The Essential Guide to Astronomy Founded in 1941 by Charles A. Federer, Jr. and Helen Spence Federer EDITORIAL Editor in Chief Peter Tyson Senior Editors J. Kelly Beatty, Alan M. MacRobert Science Editor Camille M. Carlisle News Editor Monica Young Associate Editors S. N. Johnson-Roehr, Sean Walker Observing Editor Diana Hannikainen Project Coordinator Bud Sadler Senior Contributing Editors Robert Naeye, Roger W. Sinnott Contributing Editors Howard Banich, Jim Bell, Trudy Bell, John E. Bortle, Greg Bryant, Thomas A. Dobbins, Alan Dyer, Tom Field, Tony Flanders, Ted Forte, Sue French, Steve Gottlieb, David Grinspoon, Shannon Hall, Ken Hewitt-White, Johnny Horne, Bob King, Emily Lakdawalla, Rod Mollise, James Mullaney, Donald W. Olson, Jerry Oltion, Joe Rao, Dean Regas, Fred Schaaf, Govert Schilling, William Sheehan, Mike Simmons, Mathew Wedel, Alan Whitman, Charles A. Wood Contributing Photographers P. K. Chen, Akira Fujii, Robert Gendler, Babak Tafreshi ART & DESIGN Art…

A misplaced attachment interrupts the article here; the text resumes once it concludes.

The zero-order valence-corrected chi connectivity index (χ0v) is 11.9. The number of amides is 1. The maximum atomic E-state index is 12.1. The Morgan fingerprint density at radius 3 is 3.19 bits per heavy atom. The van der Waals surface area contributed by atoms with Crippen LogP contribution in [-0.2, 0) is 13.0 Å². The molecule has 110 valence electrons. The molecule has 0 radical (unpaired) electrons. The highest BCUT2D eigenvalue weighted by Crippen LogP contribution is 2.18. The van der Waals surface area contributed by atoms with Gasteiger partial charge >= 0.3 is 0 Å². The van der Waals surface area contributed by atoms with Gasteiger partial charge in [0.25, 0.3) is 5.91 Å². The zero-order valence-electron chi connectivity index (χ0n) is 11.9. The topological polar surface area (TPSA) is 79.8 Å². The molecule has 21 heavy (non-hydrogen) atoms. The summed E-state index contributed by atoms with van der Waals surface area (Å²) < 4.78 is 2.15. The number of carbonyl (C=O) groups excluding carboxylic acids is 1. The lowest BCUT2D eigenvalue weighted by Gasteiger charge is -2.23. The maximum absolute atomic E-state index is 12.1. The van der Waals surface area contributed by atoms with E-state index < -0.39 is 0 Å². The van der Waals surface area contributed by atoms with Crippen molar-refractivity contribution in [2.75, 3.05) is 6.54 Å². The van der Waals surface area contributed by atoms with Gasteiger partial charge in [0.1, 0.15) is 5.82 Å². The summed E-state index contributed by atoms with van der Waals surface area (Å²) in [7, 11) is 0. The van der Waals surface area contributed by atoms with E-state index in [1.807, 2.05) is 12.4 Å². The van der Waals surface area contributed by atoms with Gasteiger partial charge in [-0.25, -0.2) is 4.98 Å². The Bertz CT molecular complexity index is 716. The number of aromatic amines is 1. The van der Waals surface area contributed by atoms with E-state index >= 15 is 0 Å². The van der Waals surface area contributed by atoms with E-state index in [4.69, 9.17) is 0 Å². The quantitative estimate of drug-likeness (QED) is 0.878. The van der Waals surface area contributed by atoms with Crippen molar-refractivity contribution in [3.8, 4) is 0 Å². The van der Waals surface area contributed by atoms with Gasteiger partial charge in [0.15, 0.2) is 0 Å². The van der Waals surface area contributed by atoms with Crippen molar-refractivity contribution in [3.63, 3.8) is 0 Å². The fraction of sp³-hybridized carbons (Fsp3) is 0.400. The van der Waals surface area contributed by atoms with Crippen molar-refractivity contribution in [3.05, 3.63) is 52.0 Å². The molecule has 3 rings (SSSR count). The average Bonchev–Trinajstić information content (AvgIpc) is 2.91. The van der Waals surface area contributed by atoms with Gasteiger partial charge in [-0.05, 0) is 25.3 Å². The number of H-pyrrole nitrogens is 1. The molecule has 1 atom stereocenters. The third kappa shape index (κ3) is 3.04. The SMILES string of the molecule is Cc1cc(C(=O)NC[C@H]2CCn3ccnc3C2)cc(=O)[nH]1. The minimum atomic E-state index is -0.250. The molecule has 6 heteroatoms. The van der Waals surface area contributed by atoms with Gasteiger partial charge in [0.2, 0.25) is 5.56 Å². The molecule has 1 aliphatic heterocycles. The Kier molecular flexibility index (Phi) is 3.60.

access_time6 Min.
post-impressions of jupiter

I just finished reading “JunoCam at Jupiter: Where Science Meets Art” (S&T: May 2019, p. 14), and I’m rather surprised no one mentioned the resemblance between some of the images and Vincent van Gogh’s painting “The Starry Night.” The image on the lower half of page 17 in particular looks like an interpretation of the painting. Is this coincidence, or were some of the image processors trying to imitate the effect? Michael Farmer • Athens, Ohio Way Up North I found your comments about observing Omega Centauri from northern latitudes (S&T: Apr. 2019, p. 22) very interesting, particularly observations from Point Pelee National Park. Our local astronomy club (RASC - Windsor Centre) has been attempting this observation for many years, with local member Dan Taylor credited with being the first to do so…

access_time2 Min.
75, 50 & 25 years ago